Angels Manager Mike Scioscia is one of the proponents of expanding the post season to include two wild card teams in each league. I myself am not a fan of the idea. However, Scioscia keeps talking about making the post season extension feasible without pushing play back out into November by scheduling the regular season more efficiently. Avoiding having so many bizarre road trip situations, like the one described above, which Scioscia said looked like Kindergarteners designed it, would allow MLB to shave off a few rest days here and there, shortening the regular season in a sane fashion without actually cutting out any games. If MLB makes an effort to take some of the stupid end of the crazy spectrum out of the away schedules, I would like that _so_ much that I might find it in my heart to tolerate additional wild card teams…eventually. Just no more of this 15 teams in both leagues realignment talk, okay. Now _that’s_crazy…not to mention contrary to having moved the Brewers to the National League in the first place.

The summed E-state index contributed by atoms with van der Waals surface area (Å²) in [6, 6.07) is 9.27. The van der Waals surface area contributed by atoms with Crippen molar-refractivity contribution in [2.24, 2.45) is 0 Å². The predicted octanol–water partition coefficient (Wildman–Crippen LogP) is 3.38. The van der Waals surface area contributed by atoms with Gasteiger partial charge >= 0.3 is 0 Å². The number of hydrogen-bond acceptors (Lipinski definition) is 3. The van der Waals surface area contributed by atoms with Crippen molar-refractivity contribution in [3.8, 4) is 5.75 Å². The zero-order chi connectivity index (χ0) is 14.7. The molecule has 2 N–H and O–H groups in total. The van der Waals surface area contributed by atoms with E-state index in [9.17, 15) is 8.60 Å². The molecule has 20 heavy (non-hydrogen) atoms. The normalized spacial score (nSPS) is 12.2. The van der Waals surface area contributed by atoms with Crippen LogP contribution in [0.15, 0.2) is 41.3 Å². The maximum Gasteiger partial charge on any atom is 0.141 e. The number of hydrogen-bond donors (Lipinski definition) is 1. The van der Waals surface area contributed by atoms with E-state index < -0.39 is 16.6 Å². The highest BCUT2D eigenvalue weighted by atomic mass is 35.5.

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Two Ws in Seattle
However, as much as I am griping about the travel involved in the Four Corners trip, I have no complaints about the trip itself. So far the Angels are wearing it very well. They took two against Seattle including Jered Weavers’ complete game shutout this evening. Wins for Weaver and Dan Haren in the same spin through the rotation. Angels bats striking early and often, including multiple hits for Bobby Abreu and Howie Kendrick whose bats are on fire and two homeruns by Vernon Wells in Monday’s game. Spot on fielding. Heads up base running. A clutch bullpen. Oh yeah! Sure there are still a few things to work on, but keep it up boys. You’re playing like Angels!
And with those two wins, the Angels gain two games on Seattle, of course, but also one on Texas to whom those nice, helpful Yankee boys administered a beating this evening. Well, nice and helpful this evening anyway. What’s not to like?!
The Continuing Saga of Kaz
Scott Kazmir had yet another rough start in Salt Lake City this evening. He lasted 1.2 innings and is on the hook for six earned runs on five hits, three walks and one hit batsman. I don’t report this gleefully. I am sorry he hasn’t made any improvements at all and seems to be backsliding even further after such a solid career with the Rays. However this evening current Angels GM Tony Reagins and former Angels GM Bill Stoneman were in attendance at the Bees game, taking stock of Kaz’ performance. I expect we will hear a final decision soon. It’s more than time to stop prolonging the agony.